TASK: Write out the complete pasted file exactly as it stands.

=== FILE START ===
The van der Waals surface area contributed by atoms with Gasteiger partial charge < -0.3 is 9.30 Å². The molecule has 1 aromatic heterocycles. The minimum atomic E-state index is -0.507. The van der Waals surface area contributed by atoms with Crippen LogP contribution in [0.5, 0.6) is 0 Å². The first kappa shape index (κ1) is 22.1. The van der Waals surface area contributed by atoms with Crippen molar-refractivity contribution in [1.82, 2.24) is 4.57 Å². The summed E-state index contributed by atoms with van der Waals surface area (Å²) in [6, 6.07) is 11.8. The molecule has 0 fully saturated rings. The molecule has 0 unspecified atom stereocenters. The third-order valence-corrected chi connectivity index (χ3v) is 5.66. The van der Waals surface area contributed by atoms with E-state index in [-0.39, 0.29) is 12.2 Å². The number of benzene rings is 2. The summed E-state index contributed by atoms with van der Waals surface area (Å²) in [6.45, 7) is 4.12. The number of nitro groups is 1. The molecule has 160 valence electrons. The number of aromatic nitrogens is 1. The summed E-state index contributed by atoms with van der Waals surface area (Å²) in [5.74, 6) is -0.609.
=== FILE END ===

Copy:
The van der Waals surface area contributed by atoms with Gasteiger partial charge < -0.3 is 9.30 Å². The molecule has 1 aromatic heterocycles. The minimum atomic E-state index is -0.507. The van der Waals surface area contributed by atoms with Crippen LogP contribution in [0.5, 0.6) is 0 Å². The first kappa shape index (κ1) is 22.1. The van der Waals surface area contributed by atoms with Crippen molar-refractivity contribution in [1.82, 2.24) is 4.57 Å². The summed E-state index contributed by atoms with van der Waals surface area (Å²) in [6, 6.07) is 11.8. The molecule has 0 fully saturated rings. The molecule has 0 unspecified atom stereocenters. The third-order valence-corrected chi connectivity index (χ3v) is 5.66. The van der Waals surface area contributed by atoms with E-state index in [-0.39, 0.29) is 12.2 Å². The number of benzene rings is 2. The summed E-state index contributed by atoms with van der Waals surface area (Å²) in [6.45, 7) is 4.12. The number of nitro groups is 1. The molecule has 160 valence electrons. The number of aromatic nitrogens is 1. The summed E-state index contributed by atoms with van der Waals surface area (Å²) in [5.74, 6) is -0.609.